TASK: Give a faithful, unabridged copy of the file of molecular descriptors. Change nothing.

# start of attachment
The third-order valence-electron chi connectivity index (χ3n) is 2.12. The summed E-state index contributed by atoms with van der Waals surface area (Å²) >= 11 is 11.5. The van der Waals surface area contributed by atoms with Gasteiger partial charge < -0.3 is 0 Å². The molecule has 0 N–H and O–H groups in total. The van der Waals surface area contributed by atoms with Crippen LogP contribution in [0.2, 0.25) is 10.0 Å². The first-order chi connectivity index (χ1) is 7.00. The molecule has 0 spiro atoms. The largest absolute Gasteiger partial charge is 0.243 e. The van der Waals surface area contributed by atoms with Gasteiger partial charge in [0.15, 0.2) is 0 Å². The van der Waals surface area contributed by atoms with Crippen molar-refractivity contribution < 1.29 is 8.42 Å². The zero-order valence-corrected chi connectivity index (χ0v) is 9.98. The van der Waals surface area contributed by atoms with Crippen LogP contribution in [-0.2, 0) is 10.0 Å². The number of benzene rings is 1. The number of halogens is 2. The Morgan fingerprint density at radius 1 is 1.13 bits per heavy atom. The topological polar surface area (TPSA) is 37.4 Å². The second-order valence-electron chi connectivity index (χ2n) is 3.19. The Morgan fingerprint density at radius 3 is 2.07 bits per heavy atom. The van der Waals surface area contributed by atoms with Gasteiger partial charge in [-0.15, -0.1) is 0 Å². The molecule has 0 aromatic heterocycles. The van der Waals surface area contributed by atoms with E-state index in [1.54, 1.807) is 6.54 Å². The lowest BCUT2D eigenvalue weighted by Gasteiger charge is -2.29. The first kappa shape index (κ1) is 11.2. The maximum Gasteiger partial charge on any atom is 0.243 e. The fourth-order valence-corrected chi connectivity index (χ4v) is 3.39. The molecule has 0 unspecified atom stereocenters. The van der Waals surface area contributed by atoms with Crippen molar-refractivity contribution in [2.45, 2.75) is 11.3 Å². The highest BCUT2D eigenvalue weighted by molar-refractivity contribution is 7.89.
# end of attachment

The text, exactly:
The third-order valence-electron chi connectivity index (χ3n) is 2.12. The summed E-state index contributed by atoms with van der Waals surface area (Å²) >= 11 is 11.5. The van der Waals surface area contributed by atoms with Gasteiger partial charge < -0.3 is 0 Å². The molecule has 0 N–H and O–H groups in total. The van der Waals surface area contributed by atoms with Crippen LogP contribution in [0.2, 0.25) is 10.0 Å². The first-order chi connectivity index (χ1) is 7.00. The molecule has 0 spiro atoms. The largest absolute Gasteiger partial charge is 0.243 e. The van der Waals surface area contributed by atoms with Gasteiger partial charge in [0.15, 0.2) is 0 Å². The van der Waals surface area contributed by atoms with Crippen molar-refractivity contribution < 1.29 is 8.42 Å². The zero-order valence-corrected chi connectivity index (χ0v) is 9.98. The van der Waals surface area contributed by atoms with Crippen LogP contribution in [-0.2, 0) is 10.0 Å². The number of benzene rings is 1. The number of halogens is 2. The Morgan fingerprint density at radius 1 is 1.13 bits per heavy atom. The topological polar surface area (TPSA) is 37.4 Å². The second-order valence-electron chi connectivity index (χ2n) is 3.19. The Morgan fingerprint density at radius 3 is 2.07 bits per heavy atom. The van der Waals surface area contributed by atoms with Gasteiger partial charge in [-0.15, -0.1) is 0 Å². The molecule has 0 aromatic heterocycles. The van der Waals surface area contributed by atoms with E-state index in [1.54, 1.807) is 6.54 Å². The lowest BCUT2D eigenvalue weighted by Gasteiger charge is -2.29. The first kappa shape index (κ1) is 11.2. The maximum Gasteiger partial charge on any atom is 0.243 e. The fourth-order valence-corrected chi connectivity index (χ4v) is 3.39. The molecule has 0 unspecified atom stereocenters. The van der Waals surface area contributed by atoms with Crippen molar-refractivity contribution in [2.45, 2.75) is 11.3 Å². The highest BCUT2D eigenvalue weighted by molar-refractivity contribution is 7.89.